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Phoenicia International Festival of the Voice 

Voices Carry

Last Updated: 07/01/2016 9:29 am

It's that time of year again when the Catskills will do more than just radiate in beauty—they'll sing in it.

The Phoenicia International Festival of the Voice kicks off its seventh season the first week of August, and co-founder Maria Todaro calls this the year that will put the festival—and Phoenicia—on the map. What began in 2009 as a grassroots concert to raise money for a local playground with three internationally acclaimed opera singers at the Phoenicia Parish Field to a crowd of 500 has turned into a more-than-6,000-person attended minifestival with early morning workshops and lectures, mid-day matinees, and evening main stage performances. This year, Todaro believes the audience will double that. The ever-growing festival promotes the voice as a tool for peace, healing, and artistic expression and has become known as "the little festival that could," though Todaro hopes it changes into something like "the little festival that does."

Unlike last season's 30 shows over the span of five days, this year will have just 21 events over four days, but they will be bigger and grander than ever. With a Shakespearean theme—commemorating 400 years since the poet laureate's death—it'll be the most theatrical season yet. Take the performance of Verdi's "Otello," the main stage performance on Saturday, August 6, at Phoenicia Park. The four-act show will literally be hard to miss, with a 65-piece orchestra and nearly 100-person choir on stage. The passionate and dramatic play-turned-opera will highlight rising tenor star Limmie Pulliam, who marks his debut at the festival. Earlier in the evening, American operatic soprano Lauren Flanigan returns to the festival to collaborate with composer Thomas Pasatieri on three sung monologues of the most notable Shakespearean women: Lady Macbeth, Desdemona, and Juliet (performed by American soprano Jamilyn Manning-White). The Tony-award winning "Kiss Me Kate," inspired by Shakespeare's "The Taming of the Shrew," will hit the main stage Friday, August 5, with an all-star lineup; Broadway veteran Lee Roy Reams directs soprano and former Miss America 1981 Susan Powell, who stars alongside her husband, Richard White, best known for his role as Gaston in Disney's "Beauty and the Beast." New Genesis Productions, a Shakespearean-intensive youth theatre company, will premier "Muse of Fire," a fast-paced, 90-minute, original show covering the Bard of Avon's themes and plays (think a new version of "The Complete Works of William Shakespeare, Abridged"). "One of the main things of the festival is to bring international artists and mix them with local talents that we have discovered and trained, and give that community a platform in the industry," says Todaro. "We comingle them. The synergy is extraordinary."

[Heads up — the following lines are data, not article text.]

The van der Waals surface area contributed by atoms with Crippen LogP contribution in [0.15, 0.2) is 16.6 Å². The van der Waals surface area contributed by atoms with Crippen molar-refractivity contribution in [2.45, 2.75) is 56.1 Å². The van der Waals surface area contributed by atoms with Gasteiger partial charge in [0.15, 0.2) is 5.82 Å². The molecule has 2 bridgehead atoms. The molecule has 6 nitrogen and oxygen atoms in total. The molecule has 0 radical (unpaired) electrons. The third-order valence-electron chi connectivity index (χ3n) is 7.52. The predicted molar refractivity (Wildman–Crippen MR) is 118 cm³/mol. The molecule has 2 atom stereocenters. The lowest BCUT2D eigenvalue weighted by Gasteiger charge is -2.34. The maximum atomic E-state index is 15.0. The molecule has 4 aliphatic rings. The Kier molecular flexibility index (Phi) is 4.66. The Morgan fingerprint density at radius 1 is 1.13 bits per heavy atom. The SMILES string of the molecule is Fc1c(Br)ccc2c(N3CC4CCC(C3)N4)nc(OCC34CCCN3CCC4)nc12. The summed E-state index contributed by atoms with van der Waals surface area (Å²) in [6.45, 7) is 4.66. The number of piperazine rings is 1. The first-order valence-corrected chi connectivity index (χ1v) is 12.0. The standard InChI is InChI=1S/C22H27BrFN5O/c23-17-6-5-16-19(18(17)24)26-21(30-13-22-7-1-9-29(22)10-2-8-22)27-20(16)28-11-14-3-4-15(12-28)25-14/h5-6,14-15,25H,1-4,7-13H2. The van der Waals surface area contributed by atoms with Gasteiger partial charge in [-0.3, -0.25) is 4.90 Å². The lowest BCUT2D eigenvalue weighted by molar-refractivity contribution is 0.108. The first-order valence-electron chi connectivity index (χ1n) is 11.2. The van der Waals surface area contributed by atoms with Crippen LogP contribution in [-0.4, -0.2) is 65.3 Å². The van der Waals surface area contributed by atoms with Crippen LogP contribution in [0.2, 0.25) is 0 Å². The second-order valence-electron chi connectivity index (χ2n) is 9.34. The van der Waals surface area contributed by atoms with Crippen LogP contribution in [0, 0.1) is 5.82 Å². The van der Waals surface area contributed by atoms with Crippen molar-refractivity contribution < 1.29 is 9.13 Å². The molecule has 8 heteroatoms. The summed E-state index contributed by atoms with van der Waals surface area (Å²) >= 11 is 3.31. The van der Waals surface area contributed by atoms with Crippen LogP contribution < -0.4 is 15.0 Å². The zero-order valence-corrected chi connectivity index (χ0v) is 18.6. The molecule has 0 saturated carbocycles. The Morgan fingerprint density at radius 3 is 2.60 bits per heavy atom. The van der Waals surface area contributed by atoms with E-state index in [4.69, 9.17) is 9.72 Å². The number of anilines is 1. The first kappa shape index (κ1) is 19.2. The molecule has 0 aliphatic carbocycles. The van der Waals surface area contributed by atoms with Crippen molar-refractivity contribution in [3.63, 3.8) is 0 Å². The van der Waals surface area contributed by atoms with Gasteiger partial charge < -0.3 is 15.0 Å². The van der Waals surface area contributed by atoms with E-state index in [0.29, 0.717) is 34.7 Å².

While Shakespeare may be the driving theme, the festival prides itself on its varying musical acts and community-participated events. The festival opens on Thursday, August 4, with the more vocally challenging Beatles tunes from the psychedelic era, performed by Woodstock's very own Paul Green Rock Academy, highlighting some of the Hudson Valley's finest young musicians. There's a sacred harp workshop on both Friday and Saturday to quickly learn tricks on how to read music, as well as a free Saturday morning latte lecture for child and youth performers. The festival ends on a completely different note with a Celtic celebration, with three performances of traditional Irish music by musicians straight from Donegal, Ireland.

With rock concerts, world music, and recitals, the festival is fit for everyone, promoting family-friendly picnic-styled opera in the park (with the possibility of a "best, original blanket setting" contest). While the board members are already working on larger goals for the future, like having one of the environmentally-greenest festivals in the world and planning for their upcoming 10th anniversary, right now they just want to spread the vocal love, emphasizing creative awareness, especially in the Catskills. "There are jewels hidden in the middle of the mountains," Todaro says. "We feel empowered by a greater-than-ourselves power to do this. It feels amazing to be an instrument of growth for the area."

The Phoenicia International Festival of the Voice returns with a Shakespearean theme this summer, August 4-7. Tickets: $25-$400. (845) 802-5266.

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